• Offered by Department of International Relations
  • ANU College ANU College of Asia and the Pacific
  • Classification Advanced
  • Course subject International Relations
  • Academic career Postgraduate
  • Course convener
    • Dr Hans Envall
  • Mode of delivery In Person
  • Offered in First Semester 2019
    See Future Offerings

Japan's role as a major power in the Asia-Pacific and the world generally makes understanding the context, drivers and nature of its foreign and security policies an imperative. This course examines how Japan has approached international affairs, from the 19th century until the present. It covers both the domestic and international dimensions of Japanese policymaking, focusing on how different political forces and questions of identity have shaped the evolution of the country's foreign and security policy practices. Key areas of study include: the historical emergence of Japanese strategic thinking; the establishment of the so-called Yoshida Doctrine and the country's alliance with the US during the Cold War; its relationship with other nations in Northeast Asia; and the security reforms enacted at different stages over the post-Cold War period.

Learning Outcomes

* An appreciation of the nature and substance of the historical
     factors that so restrict Japan’s existence as a contemporary world
     power
   * An understanding of the importance of the retrospective political
     management of war memory for Japan’s contemporary relations with
     Northeast Asian nations
   * An appreciation of how these historical factors play out in
     particular thematic contexts such as collective responsibility,
     victim consciouisness, war guilt and compensation.

Indicative Assessment

1. Short paper; equals 15% of total grade

2. Long essay; equals 30% of total grade

3. Seminar Presentation (based on long essay); equals 15%of total grade

4. Written examination; equals 30% of total grade

5. Attendance and participation; equals 10% of total grade

The ANU uses Turnitin to enhance student citation and referencing techniques, and to assess assignment submissions as a component of the University's approach to managing Academic Integrity. While the use of Turnitin is not mandatory, the ANU highly recommends Turnitin is used by both teaching staff and students. For additional information regarding Turnitin please visit the ANU Online website.

Workload

  The course requires two contact hours each week and from six to ten hours a week outside the contact hours.

Prescribed Texts

TEXTBOOKS:

1. Sheila Miyoshi Jager and Rana Mitter eds., Ruptured Histories: War, Memory, and the Post-Cold War in Asia. Cambridge, Mass.: Harvard University Press, 2007.

2. Franziska Seraphim, War Memory and Social Politics in Japan, 1945 – 2005. Cambridge, Mass.: Harvard University Press, 2006.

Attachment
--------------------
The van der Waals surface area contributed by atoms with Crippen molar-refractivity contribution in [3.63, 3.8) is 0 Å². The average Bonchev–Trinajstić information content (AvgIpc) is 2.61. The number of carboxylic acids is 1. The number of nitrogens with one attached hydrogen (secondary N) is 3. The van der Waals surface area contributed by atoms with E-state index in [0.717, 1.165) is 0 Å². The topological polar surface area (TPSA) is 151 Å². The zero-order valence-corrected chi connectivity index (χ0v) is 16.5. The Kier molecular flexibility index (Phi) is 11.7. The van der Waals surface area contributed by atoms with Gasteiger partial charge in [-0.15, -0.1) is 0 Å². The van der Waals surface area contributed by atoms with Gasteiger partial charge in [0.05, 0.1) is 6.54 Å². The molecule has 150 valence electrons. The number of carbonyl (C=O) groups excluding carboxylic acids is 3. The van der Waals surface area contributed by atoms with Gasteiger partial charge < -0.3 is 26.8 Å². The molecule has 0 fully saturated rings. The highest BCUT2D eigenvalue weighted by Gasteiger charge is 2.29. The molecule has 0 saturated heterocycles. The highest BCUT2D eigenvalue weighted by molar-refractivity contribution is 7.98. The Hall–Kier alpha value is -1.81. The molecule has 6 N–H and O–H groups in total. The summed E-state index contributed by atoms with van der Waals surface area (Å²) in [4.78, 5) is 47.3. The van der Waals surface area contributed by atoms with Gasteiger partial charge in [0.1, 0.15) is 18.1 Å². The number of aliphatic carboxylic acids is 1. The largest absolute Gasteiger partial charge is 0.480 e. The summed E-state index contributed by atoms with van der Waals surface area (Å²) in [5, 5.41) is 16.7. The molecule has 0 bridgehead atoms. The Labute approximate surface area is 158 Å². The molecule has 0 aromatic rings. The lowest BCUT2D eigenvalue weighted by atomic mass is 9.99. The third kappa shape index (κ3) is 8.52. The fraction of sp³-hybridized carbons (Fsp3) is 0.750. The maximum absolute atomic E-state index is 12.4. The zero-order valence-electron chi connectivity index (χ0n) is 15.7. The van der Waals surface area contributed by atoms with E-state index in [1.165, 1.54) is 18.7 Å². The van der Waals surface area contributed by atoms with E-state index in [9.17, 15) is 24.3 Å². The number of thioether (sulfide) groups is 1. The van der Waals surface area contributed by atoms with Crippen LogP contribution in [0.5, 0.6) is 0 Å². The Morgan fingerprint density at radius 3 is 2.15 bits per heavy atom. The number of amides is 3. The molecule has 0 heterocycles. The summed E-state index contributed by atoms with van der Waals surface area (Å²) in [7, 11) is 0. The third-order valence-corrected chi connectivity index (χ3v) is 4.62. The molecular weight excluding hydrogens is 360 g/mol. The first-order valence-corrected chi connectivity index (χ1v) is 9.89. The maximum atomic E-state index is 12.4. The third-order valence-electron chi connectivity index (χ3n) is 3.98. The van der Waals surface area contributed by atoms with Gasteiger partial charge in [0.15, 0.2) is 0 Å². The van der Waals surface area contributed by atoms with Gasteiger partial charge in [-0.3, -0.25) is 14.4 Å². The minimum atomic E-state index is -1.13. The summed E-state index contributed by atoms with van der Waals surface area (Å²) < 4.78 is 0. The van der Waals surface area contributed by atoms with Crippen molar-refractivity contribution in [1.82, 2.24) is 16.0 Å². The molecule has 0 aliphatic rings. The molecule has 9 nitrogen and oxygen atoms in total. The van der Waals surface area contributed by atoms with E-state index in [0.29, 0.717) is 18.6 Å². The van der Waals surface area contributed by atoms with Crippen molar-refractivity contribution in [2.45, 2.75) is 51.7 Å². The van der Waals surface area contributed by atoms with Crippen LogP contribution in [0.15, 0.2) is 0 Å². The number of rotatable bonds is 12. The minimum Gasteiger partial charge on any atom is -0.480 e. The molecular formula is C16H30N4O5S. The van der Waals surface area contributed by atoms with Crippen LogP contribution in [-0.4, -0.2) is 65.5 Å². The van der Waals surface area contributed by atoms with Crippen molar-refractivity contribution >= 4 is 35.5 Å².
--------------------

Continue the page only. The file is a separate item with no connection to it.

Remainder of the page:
PRELIMINARY READINGS:

 

1. Franziska Seraphim, "Relocating war memory at century's end", in Jager and Mitter eds., Ruptured Histories: War, memory and the post-Cold War in Asia. Cambridge, Mass.: Harvard University Press, 2007, pp 15-46.

2. Karl Jaspers, The Question of German Guilt. New York: Fordham University Press, 2000 {1947}.  E.B. Ashton trans., pp 21 – 44.

 3. Maruyama Masao, Thought and Behaviour in Modern Japanese Politics. Oxford: Oxford University Press, 1969{1946}. See "Theory and psychology of ultranationalism", pp 1-24

Specialisations

Fees

Tuition fees are for the academic year indicated at the top of the page.  

If you are a domestic graduate coursework or international student you will be required to pay tuition fees. Tuition fees are indexed annually. Further information for domestic and international students about tuition and other fees can be found at Fees.

Student Contribution Band:
Band 1
Unit value:
6 units

If you are an undergraduate student and have been offered a Commonwealth supported place, your fees are set by the Australian Government for each course. At ANU 1 EFTSL is 48 units (normally 8 x 6-unit courses). You can find your student contribution amount for each course at Fees.  Where there is a unit range displayed for this course, not all unit options below may be available.

Units EFTSL
6.00 0.12500
Domestic fee paying students
Year Fee
2019 $3840
International fee paying students
Year Fee
2019 $5460
Note: Please note that fee information is for current year only.

Offerings and Dates

The list of offerings for future years is indicative only

First Semester

Class number Class start date Last day to enrol Census date Class end date Mode Of Delivery
4869 25 Feb 2019 04 Mar 2019 31 Mar 2019 31 May 2019 In Person

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